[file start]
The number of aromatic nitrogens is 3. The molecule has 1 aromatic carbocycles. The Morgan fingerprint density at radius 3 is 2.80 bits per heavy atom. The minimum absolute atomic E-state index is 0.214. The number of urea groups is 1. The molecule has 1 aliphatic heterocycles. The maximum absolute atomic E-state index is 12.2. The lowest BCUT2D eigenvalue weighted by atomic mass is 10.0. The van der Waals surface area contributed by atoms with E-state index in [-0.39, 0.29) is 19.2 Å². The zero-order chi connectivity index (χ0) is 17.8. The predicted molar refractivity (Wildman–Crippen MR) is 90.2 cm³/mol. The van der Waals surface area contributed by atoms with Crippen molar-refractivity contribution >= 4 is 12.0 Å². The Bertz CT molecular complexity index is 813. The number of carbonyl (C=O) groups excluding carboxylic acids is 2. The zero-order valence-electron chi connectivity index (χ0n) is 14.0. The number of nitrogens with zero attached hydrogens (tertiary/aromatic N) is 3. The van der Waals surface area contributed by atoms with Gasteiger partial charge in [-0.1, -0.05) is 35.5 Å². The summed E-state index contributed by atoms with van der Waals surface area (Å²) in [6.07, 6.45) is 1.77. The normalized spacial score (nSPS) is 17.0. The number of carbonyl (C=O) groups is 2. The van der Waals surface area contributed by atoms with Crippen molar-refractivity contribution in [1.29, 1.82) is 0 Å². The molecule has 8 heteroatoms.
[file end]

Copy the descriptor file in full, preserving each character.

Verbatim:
The number of aromatic nitrogens is 3. The molecule has 1 aromatic carbocycles. The Morgan fingerprint density at radius 3 is 2.80 bits per heavy atom. The minimum absolute atomic E-state index is 0.214. The number of urea groups is 1. The molecule has 1 aliphatic heterocycles. The maximum absolute atomic E-state index is 12.2. The lowest BCUT2D eigenvalue weighted by atomic mass is 10.0. The van der Waals surface area contributed by atoms with E-state index in [-0.39, 0.29) is 19.2 Å². The zero-order chi connectivity index (χ0) is 17.8. The predicted molar refractivity (Wildman–Crippen MR) is 90.2 cm³/mol. The van der Waals surface area contributed by atoms with Crippen molar-refractivity contribution >= 4 is 12.0 Å². The Bertz CT molecular complexity index is 813. The number of carbonyl (C=O) groups excluding carboxylic acids is 2. The zero-order valence-electron chi connectivity index (χ0n) is 14.0. The number of nitrogens with zero attached hydrogens (tertiary/aromatic N) is 3. The van der Waals surface area contributed by atoms with Gasteiger partial charge in [-0.1, -0.05) is 35.5 Å². The summed E-state index contributed by atoms with van der Waals surface area (Å²) in [6.07, 6.45) is 1.77. The normalized spacial score (nSPS) is 17.0. The number of carbonyl (C=O) groups is 2. The van der Waals surface area contributed by atoms with Crippen molar-refractivity contribution in [1.29, 1.82) is 0 Å². The molecule has 8 heteroatoms.